Jains in Bihar are the followers of the Tirthankaras.
Vardhamana Mahavira, their last Tirthankara was born about the middle
of the sixth century B.C. at Kundagrama near Vaishali, about 27 miles
north of Patna, in Bihar. Vardhamana Mahavira renounced the world and
became an ascetic. He lived a life of extreme self-mortification under
a shala tree on the banks of the river, Rijupalika, where he achieved
the state called nirvana or Kaivalya. He was acclaimed as a Kevalin (supreme
omniscient), jina (conqueror), arhat (blessed one) and Tirthankara (ford-finder).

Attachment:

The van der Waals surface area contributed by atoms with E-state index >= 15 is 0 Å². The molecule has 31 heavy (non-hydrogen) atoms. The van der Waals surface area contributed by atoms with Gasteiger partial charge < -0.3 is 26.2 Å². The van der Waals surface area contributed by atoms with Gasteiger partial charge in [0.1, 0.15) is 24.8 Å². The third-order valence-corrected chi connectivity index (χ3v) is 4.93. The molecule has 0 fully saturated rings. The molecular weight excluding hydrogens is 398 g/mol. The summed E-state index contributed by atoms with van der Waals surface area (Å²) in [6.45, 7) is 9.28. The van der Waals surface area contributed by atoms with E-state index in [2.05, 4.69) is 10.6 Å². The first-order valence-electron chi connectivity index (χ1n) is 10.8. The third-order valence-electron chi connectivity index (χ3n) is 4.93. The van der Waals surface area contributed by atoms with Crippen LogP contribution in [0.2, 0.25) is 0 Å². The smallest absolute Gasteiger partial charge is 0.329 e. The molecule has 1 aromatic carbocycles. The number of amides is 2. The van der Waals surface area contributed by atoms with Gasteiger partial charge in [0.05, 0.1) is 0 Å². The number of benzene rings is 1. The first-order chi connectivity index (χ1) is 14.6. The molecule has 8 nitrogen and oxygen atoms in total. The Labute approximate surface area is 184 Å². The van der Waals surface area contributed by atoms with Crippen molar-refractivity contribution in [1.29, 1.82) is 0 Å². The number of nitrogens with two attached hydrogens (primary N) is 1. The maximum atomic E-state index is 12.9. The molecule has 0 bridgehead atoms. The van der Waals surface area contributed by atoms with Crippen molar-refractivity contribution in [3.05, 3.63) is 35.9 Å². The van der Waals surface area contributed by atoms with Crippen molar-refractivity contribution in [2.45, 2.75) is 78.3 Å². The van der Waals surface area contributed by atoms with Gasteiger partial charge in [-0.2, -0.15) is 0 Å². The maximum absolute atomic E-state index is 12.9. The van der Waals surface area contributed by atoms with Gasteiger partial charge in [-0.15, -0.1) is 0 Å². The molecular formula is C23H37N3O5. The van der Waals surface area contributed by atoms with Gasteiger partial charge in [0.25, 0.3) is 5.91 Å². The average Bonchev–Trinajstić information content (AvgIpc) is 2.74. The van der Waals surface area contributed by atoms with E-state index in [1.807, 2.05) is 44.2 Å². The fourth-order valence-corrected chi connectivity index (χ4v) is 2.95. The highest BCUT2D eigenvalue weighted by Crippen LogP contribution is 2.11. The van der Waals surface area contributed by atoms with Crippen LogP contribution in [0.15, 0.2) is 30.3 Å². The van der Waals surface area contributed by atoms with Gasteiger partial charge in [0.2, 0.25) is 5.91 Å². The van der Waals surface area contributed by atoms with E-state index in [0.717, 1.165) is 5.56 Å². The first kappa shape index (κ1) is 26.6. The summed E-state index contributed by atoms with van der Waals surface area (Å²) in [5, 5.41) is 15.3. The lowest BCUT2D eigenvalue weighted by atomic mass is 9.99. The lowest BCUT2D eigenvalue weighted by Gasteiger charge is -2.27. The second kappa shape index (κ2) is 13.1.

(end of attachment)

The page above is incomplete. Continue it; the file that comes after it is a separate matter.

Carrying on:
In a long wandering life of 42 years in north and south Bihar, he gathered
a considerable following of monks known as Nirgrathas, or men who discarded
all social bonds who after Mahavira's death became known as Jains.
The Jains believe God as such does not exist. A liberated
soul, that of a prophet or Jinas is god. Absolute truth comes only to
these periodic Redeemers. The universe-plants, animals and human
is a plurality of Jivas, all subject to the cosmic process of Karma
and rebirth. One can free oneself through austerity and penance. Mahavira
breathed his last at a place called Pavapuri near Patna. A large number
of Jain monks too died on the famous Parasnath,
a mountain take its name from the twenty-third Jain Tirthankara.